This past Thursday was only four days ago, but when it comes to the budget talks and the debt ceiling, it might as well have been last year. After all, it was on Thursday when House Speaker Kevin McCarthy, who’s had little positive to say about the process of late, told reporters, “I see the path that we can come to an agreement.” The Republican leader went on to raise the prospect of a handshake agreement by the weekend.
The next morning, Republicans negotiating on McCarthy’s behalf walked away from the negotiating table. They returned hours later, only to depart the White House again late Friday without anything resembling a deal.
On Saturday, the House speaker said the negotiations were “moving backward,” which was accurate, and it’s worth understanding why. Politico published this striking report yesterday:
Congressional Republicans have not only rejected a new White House offer to essentially freeze domestic spending at [fiscal year 2023] levels, they’re now demanding work requirements for SNAP recipients that are more rigid than those they originally proposed. They’re also insisting on adding new immigration provisions from the GOP’s recently passed border bill — which, mind you, Republicans didn’t include in their own debt ceiling bill.
The Washington Post ran a related report that largely mirrored this summary of the policy landscape, though it added an additional detail: While demanding sweeping cuts to domestic spending, GOP officials are also pushing “for higher defense spending.”
Taking note of what was plainly true, PunchBowl News’ Jake Sherman quoted Democratic sources saying that Republicans’ demands “keep going further to the right.”
For his part, McCarthy described all of this as “inaccurate,” though he wouldn’t say, specifically, which part of the reporting was false.
As for why all of this matters, there are a few angles to these developments to keep in mind. The first is that they’re not as surprising as they probably should be: Ten days ago, some of the House Republican Conference’s most far-right members said they wanted to start adding new, reactionary provisions to the party’s debt ceiling ransom note. By all appearances, GOP leaders are following those instructions.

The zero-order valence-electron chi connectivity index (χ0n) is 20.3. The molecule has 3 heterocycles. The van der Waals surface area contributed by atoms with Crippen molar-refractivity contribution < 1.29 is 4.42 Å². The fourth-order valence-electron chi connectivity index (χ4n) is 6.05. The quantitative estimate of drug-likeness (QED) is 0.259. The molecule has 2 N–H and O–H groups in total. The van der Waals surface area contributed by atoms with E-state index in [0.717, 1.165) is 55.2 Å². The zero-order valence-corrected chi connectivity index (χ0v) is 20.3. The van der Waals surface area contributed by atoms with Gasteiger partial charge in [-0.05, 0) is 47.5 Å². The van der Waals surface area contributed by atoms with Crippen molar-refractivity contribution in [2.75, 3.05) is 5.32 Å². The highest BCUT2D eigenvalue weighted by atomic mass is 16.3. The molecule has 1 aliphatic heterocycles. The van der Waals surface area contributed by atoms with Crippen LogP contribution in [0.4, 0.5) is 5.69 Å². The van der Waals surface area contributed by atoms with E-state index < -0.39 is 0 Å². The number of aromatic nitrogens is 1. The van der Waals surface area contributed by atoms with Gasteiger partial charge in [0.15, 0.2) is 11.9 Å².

McCarthy argued more than once over the weekend that he believes Democratic leaders are allowing far-left extremists to call the shots. It was one of the more brazen examples of projection I’ve seen in recent memory.
The second part of this that stands out is the extraordinary absurdity of the circumstances. Consider a brief timeline:
- After waiting for months, the small Republican majority in the House approved a far-right ransom note, filled with regressive ideas and drastic spending cuts the party knew Democrats would never accept.
- Democrats predictably balked, but agreed to work on a compromise.
- Republicans, well aware of the fact that they’re going to need Democratic votes to eventually pass a bill, heard the compromise offer and responded by adding even more reactionary provisions to their ransom note, and demanding spending increases for their priorities.
- When Democrats predictably balked again, McCarthy said “the socialist wing“ of the Democratic Party is in control.
In other words, the more steps Democrats take in the Republicans’ direction, the more steps Republicans take in the opposite direction. As the prospect of “financial Armageddon“ nears, GOP officials are making a catastrophe more likely, not less.
It’s enough to make one wonder if McCarthy and his members want to impose economic hardship ahead of the 2024 elections.
Finally, there’s the calendar to consider: The debt ceiling “x-date” could come as early as June 1. For those keeping track, that’s next week.
President Joe Biden, who returned from the G-7 summit yesterday, had a meeting with the House speaker over the phone while on Air Force One, and the GOP leader described the discussion as “productive.” The two are scheduled to meet this afternoon.
As Republicans threaten to hurt Americans on purpose unless their growing list of demands are met, it’s probably best to keep expectations low.